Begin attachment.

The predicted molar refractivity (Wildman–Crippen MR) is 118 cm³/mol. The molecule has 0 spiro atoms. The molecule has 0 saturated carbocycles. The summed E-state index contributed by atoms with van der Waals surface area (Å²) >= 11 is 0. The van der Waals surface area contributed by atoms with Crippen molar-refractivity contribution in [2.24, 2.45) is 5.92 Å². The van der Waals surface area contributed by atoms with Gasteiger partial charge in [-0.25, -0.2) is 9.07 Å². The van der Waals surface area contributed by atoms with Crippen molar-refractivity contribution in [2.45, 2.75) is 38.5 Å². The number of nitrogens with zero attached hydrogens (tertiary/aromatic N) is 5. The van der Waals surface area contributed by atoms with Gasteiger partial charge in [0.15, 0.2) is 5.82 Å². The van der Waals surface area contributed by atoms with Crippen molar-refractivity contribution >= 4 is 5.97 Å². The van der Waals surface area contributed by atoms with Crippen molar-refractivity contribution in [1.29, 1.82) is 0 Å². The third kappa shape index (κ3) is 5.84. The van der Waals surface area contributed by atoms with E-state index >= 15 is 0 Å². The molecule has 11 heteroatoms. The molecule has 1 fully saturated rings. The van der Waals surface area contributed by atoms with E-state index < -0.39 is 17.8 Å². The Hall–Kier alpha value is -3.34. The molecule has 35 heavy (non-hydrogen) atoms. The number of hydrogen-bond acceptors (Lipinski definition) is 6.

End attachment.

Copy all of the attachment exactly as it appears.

The predicted molar refractivity (Wildman–Crippen MR) is 118 cm³/mol. The molecule has 0 spiro atoms. The molecule has 0 saturated carbocycles. The summed E-state index contributed by atoms with van der Waals surface area (Å²) >= 11 is 0. The van der Waals surface area contributed by atoms with Crippen molar-refractivity contribution in [2.24, 2.45) is 5.92 Å². The van der Waals surface area contributed by atoms with Gasteiger partial charge in [-0.25, -0.2) is 9.07 Å². The van der Waals surface area contributed by atoms with Crippen molar-refractivity contribution in [2.45, 2.75) is 38.5 Å². The number of nitrogens with zero attached hydrogens (tertiary/aromatic N) is 5. The van der Waals surface area contributed by atoms with Gasteiger partial charge in [0.15, 0.2) is 5.82 Å². The van der Waals surface area contributed by atoms with Crippen molar-refractivity contribution >= 4 is 5.97 Å². The van der Waals surface area contributed by atoms with Crippen molar-refractivity contribution in [1.29, 1.82) is 0 Å². The third kappa shape index (κ3) is 5.84. The van der Waals surface area contributed by atoms with E-state index >= 15 is 0 Å². The molecule has 11 heteroatoms. The molecule has 1 fully saturated rings. The van der Waals surface area contributed by atoms with E-state index < -0.39 is 17.8 Å². The Hall–Kier alpha value is -3.34. The molecule has 35 heavy (non-hydrogen) atoms. The number of hydrogen-bond acceptors (Lipinski definition) is 6.